About

Rolfing Benefits

Positive shifts in your alignment positively affect all of your body's systems (i.e. immune, circulatory, nervous, muscle). While the results of Rolfing differ from person to person, clients commonly report many of the following benefits:

  • relief from pain
  • improved posture
  • greater self confidence
  • less stress and tension
  • increased energy
  • increased body awareness
  • deeper breathing
  • more graceful movement
  • feeling taller and straighter
  • more physical and emotional balance in their lives
  • changes that can last for years

Touch

Rolfing has developed into a bodywork that challenges the client, but always stays within your comfort level. Rolfing is characterized as a “deep bodywork”, and uses slow steady, hands-on, pressure from to release myofascial restrictions throughout your body.

In a typical session your Rolfer uses slow, steady pressure from his/her hands, fists, and forearm to stretch, lengthen and release adhesions in your myofascia, and align the different segments of your body (head, neck, torso, pelvis, legs, and feet).

The practitioner will always work within your comfort level. If you don't feel safe or comfortable, change doesn't happen. This work is distinct and deep, though you are always in controll of the level of intervention.

Don't expect a quick fix either- these changes take time and the sessions build on one another. Your body continues to integrate the Rolfing for months, even years, after the treatment ends.

Rolfing History

In the 1930's Dr. Ida Rolf began her inquiry into the human body. She developed a method of bodywork called Structural Integration, which later became known as Rolfing.

Ida P. Rolf was a lifelong student and pioneer. In 1920 she earned her Ph.D. in biological chemistry from Columbia University in New York. She also studied mathematics, atomic physics, homeopathy, osteopathy, chiropractic medicine, yoga, the Alexander technique, and the Feldenkrais method.

Dr. Rolf's studies led her to search for a system that organized the body in gravity. During the 1930s she synthesized her vast knowledge into a very effective method of working with the body's myofascia. She named this Structural Integration. Ida worked hard to refine the ten series program we still use today. Eventually, she established a training school called the Rolf Institute in Boulder, Colorado, where her method became known as “Rolfing.”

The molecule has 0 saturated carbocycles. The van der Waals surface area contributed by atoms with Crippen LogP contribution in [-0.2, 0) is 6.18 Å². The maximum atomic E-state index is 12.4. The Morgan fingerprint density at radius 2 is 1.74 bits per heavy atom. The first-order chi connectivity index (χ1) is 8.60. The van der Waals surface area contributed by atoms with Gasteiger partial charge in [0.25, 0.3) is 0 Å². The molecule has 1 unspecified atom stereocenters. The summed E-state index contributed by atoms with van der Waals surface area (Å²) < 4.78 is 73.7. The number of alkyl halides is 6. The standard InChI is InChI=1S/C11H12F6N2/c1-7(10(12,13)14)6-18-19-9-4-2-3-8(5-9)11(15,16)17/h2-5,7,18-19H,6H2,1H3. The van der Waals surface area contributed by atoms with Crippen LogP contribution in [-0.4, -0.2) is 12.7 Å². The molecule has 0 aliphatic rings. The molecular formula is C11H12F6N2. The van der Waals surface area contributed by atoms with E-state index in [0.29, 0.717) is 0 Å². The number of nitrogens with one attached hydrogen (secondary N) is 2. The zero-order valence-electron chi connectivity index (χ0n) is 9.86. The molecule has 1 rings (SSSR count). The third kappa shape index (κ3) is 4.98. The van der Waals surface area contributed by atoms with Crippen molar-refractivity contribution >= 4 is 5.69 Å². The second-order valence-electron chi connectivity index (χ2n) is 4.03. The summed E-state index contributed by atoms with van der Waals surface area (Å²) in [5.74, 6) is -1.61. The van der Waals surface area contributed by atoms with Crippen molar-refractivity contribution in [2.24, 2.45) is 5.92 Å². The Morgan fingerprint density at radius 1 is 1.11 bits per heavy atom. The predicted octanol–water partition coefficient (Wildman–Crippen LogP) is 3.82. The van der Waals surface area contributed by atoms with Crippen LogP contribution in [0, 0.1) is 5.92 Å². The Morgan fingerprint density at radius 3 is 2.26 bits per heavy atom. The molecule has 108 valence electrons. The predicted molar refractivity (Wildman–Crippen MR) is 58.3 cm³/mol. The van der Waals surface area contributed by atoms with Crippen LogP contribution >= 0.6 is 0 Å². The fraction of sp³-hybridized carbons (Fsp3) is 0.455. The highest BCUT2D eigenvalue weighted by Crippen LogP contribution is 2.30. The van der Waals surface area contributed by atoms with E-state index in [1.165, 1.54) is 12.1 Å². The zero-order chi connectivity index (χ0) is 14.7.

Subsequently, The Rolf Institute registered the word as a trademark.Toward the end of her career, Dr. Rolf authored Rolfing: The Integration of Human Structures. The efficacy and popularity of the Rolf method has led to the opening of training centers in Brazil, Europe, Japan, and Australia.

Rolfing Theory

Rolfing therapy primarily focuses on tissue change within the structure of the human body.

This therapy is characterized by words like myofascia, tensegrity, and gravity.

Professional Rolfers free your body by working with your body's structural foundation: the connective tissue.

While bones, tendons, and ligaments are connective tissue, Rolfers work with the most pliable and changeable type of connective tissue: the myofascia.

Myofascia is continuous throughout your body—it has no beginning or end. Physically, it is a thin sheath that wraps all of your muscles, bones, and organs determining their spacing and alignment.

It adapts to the strains you place on it, determines the spacing between your joints and muscles, and reveals the history of your body use. It is also pliable, and this is where the magic begins.

Because myofascia is continuous AND pliable, a complete Rolfing treatment of ten sessions can permanently upgrade your entire well being in a way that no other alternative therapy can.

Ida Rolf


Ida Rolf

Blocks

The ten series can be seen like climbing a staircase; each session builds on the previous one bringing your body to new heights.


Forest Stairs

Stone Foot